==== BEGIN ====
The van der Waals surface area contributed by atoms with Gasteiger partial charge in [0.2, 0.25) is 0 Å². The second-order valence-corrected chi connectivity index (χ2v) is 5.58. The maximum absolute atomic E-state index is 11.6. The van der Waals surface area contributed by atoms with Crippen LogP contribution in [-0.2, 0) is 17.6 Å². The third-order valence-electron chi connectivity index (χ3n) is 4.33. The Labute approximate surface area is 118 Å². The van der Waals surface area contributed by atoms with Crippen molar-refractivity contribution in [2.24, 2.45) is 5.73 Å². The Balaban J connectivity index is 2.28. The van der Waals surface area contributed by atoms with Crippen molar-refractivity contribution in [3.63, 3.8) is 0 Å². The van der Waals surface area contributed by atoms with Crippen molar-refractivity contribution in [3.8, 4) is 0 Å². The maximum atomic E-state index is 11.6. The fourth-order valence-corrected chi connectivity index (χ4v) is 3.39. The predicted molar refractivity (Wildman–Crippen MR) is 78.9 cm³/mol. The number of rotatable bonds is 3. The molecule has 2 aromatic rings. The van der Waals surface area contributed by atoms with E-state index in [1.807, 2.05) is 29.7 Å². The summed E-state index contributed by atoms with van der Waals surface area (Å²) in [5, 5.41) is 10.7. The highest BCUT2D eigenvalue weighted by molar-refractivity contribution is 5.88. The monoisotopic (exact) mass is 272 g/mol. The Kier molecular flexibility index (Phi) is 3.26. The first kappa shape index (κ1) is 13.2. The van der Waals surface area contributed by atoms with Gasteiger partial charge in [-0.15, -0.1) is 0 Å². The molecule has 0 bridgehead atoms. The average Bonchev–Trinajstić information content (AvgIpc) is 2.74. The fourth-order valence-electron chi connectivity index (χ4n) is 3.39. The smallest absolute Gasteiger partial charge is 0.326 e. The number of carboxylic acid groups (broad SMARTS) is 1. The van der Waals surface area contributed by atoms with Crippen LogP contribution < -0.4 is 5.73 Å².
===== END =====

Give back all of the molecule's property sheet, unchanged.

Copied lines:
The van der Waals surface area contributed by atoms with Gasteiger partial charge in [0.2, 0.25) is 0 Å². The second-order valence-corrected chi connectivity index (χ2v) is 5.58. The maximum absolute atomic E-state index is 11.6. The van der Waals surface area contributed by atoms with Crippen LogP contribution in [-0.2, 0) is 17.6 Å². The third-order valence-electron chi connectivity index (χ3n) is 4.33. The Labute approximate surface area is 118 Å². The van der Waals surface area contributed by atoms with Crippen molar-refractivity contribution in [2.24, 2.45) is 5.73 Å². The Balaban J connectivity index is 2.28. The van der Waals surface area contributed by atoms with Crippen molar-refractivity contribution in [3.63, 3.8) is 0 Å². The van der Waals surface area contributed by atoms with Crippen molar-refractivity contribution in [3.8, 4) is 0 Å². The maximum atomic E-state index is 11.6. The fourth-order valence-corrected chi connectivity index (χ4v) is 3.39. The predicted molar refractivity (Wildman–Crippen MR) is 78.9 cm³/mol. The number of rotatable bonds is 3. The molecule has 2 aromatic rings. The van der Waals surface area contributed by atoms with E-state index in [1.807, 2.05) is 29.7 Å². The summed E-state index contributed by atoms with van der Waals surface area (Å²) in [5, 5.41) is 10.7. The highest BCUT2D eigenvalue weighted by molar-refractivity contribution is 5.88. The monoisotopic (exact) mass is 272 g/mol. The Kier molecular flexibility index (Phi) is 3.26. The first kappa shape index (κ1) is 13.2. The van der Waals surface area contributed by atoms with Gasteiger partial charge in [-0.15, -0.1) is 0 Å². The molecule has 0 bridgehead atoms. The average Bonchev–Trinajstić information content (AvgIpc) is 2.74. The fourth-order valence-electron chi connectivity index (χ4n) is 3.39. The smallest absolute Gasteiger partial charge is 0.326 e. The number of carboxylic acid groups (broad SMARTS) is 1. The van der Waals surface area contributed by atoms with Crippen LogP contribution < -0.4 is 5.73 Å².